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March 17, 2005
Last year, he was named America's "Entrepreneur of the Year", now Dov Charney wants his unusual company to have locations all over Europe. Meanwhile, American Apparel sells not only quality merchandise, but also a new concept of capitalism.
Sometimes, an idea appears to be crazy for no other reason than to call into question what others have practiced forever. Dov Charney, 36 years old, founder and mastermind of American Apparel, did not, until recently mind being called a "total nutcase". On first look, there were enough reasons for this impression. Case in point: his stores look rather like art galleries than places to do business. The prices: surprisingly moderate for this type of environment. American Apparel's T-shirts bear no logos or imprints; however, they make up for this with an extraordinary color palette and a multitude of styles.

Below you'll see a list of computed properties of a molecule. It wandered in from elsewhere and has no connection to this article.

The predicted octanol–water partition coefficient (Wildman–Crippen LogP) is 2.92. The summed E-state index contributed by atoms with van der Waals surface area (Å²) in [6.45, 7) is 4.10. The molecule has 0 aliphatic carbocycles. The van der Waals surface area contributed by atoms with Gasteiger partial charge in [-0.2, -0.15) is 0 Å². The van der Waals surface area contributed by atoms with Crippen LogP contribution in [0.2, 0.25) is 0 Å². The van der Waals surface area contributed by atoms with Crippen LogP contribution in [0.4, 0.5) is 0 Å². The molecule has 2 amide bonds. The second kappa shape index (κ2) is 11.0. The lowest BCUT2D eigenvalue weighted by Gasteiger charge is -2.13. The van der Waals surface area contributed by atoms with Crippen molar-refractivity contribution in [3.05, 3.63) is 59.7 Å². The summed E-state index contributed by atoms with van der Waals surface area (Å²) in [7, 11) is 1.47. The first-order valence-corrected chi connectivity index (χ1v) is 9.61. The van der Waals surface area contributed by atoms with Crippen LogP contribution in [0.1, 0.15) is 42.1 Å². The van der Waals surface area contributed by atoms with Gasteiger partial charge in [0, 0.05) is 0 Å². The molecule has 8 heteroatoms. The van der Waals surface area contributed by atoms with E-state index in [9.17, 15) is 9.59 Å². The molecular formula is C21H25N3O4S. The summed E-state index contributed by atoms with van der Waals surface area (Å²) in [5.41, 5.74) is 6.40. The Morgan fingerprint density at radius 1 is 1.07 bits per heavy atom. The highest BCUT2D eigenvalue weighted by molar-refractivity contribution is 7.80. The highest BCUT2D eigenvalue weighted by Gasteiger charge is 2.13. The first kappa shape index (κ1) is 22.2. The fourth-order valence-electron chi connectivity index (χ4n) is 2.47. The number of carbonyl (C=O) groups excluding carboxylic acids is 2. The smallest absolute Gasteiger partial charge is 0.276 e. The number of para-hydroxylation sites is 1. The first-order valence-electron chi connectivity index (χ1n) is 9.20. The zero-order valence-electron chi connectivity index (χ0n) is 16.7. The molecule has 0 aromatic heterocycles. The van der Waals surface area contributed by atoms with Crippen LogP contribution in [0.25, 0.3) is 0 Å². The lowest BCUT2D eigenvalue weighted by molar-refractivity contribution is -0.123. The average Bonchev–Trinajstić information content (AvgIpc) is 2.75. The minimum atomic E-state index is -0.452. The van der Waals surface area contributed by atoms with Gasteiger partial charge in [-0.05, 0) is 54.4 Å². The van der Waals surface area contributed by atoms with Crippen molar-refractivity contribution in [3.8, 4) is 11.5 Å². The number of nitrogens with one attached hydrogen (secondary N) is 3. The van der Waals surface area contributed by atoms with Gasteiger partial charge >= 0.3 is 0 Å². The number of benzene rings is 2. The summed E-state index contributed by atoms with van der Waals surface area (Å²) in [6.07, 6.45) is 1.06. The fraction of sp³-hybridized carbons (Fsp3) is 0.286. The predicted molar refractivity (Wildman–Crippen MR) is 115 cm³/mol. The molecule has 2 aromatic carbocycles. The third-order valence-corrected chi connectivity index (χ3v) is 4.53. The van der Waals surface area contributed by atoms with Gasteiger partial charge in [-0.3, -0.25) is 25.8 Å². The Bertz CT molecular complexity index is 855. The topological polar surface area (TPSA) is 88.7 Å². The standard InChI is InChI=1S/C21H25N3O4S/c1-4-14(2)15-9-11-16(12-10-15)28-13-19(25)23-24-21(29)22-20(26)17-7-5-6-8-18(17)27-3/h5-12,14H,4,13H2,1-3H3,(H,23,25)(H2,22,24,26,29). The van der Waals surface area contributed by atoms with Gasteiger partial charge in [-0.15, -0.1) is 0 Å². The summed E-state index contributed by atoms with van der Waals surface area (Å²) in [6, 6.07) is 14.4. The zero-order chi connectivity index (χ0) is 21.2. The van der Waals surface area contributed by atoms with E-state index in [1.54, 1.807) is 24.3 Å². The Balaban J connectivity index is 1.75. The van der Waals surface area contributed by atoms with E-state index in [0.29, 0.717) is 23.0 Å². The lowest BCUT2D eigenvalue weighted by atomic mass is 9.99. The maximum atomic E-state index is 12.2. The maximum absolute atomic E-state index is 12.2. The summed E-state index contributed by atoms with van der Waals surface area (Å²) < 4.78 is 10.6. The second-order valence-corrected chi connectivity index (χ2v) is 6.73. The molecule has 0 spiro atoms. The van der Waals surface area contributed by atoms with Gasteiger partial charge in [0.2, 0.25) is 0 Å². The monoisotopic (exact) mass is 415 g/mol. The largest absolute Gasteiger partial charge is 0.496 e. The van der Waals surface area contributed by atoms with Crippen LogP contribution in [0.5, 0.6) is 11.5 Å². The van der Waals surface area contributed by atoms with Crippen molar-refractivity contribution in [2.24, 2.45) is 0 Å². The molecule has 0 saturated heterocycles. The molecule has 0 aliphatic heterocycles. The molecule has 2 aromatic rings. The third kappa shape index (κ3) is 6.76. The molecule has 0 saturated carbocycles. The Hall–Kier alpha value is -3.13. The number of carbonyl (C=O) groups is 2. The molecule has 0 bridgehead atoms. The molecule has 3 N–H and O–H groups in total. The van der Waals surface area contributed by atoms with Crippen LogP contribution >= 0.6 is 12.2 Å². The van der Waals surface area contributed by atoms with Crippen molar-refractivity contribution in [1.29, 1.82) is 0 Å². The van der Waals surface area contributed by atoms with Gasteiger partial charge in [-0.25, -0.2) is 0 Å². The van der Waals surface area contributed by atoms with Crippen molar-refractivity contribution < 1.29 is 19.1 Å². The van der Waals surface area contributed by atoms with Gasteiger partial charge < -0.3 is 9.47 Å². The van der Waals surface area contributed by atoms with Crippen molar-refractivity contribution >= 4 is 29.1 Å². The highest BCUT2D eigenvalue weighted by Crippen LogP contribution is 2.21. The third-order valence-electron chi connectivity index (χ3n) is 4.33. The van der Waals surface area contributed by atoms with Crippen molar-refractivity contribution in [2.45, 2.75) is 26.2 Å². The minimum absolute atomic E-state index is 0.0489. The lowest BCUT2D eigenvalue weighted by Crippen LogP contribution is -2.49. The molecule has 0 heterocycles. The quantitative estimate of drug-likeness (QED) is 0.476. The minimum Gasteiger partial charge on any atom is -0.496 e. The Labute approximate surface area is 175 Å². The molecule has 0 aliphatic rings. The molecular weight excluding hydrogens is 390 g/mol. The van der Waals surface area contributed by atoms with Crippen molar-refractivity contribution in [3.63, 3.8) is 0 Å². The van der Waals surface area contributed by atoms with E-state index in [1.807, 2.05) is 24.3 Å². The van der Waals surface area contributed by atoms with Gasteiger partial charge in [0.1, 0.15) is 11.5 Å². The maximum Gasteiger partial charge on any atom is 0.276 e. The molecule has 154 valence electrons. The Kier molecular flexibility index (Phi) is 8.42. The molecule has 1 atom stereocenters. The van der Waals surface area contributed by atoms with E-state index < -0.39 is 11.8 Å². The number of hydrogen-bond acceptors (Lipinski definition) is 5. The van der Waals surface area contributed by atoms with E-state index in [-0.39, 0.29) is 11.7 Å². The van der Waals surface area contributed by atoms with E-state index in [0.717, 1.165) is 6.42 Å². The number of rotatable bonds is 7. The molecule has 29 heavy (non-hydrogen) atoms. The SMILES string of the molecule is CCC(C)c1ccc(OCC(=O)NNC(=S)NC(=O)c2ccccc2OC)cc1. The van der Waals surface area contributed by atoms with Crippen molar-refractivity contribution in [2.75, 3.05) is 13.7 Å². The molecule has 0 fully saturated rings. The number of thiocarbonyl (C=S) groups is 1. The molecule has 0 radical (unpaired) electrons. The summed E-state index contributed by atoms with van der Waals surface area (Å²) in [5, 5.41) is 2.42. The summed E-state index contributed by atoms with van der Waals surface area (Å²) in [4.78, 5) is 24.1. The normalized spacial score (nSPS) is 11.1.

Next to the cash register stands a TV set showing Dov Charney on the screen. He could easily be taken for a character from the legendary seventies TV series "Starsky & Hutch". In a casual conversational tone he explains that this store stands for a new generation of capitalism. The production of the shirts, sweatshirts , underwear and everything else besides T-shirts are guaranteed "sweatshop-free", which is not the norm in the textile industry — (the norm being deplorable working conditions in low-wage countries like Honduras or Bangladesh). Charney's garments are manufactured exclusively in the pleasant, loft-like premises of American Apparel's headquarters in Los Angeles. The cotton they use comes predominantly from pesticide-free plants, adds Charney, and this explains the subtle softness of the fabric and the perfect fit: By combing the raw material it is reduced to long, even threads. The yarn consists of thirty instead of the usual eighteen threads. Those threads are knitted especially tight. In other words, "American Made Clothing" which is a synonym for the company's name, offers quality merchandise, in the latest style, at affordable prices — and a clear conscience, with respect to working conditions, is thrown into the bargain.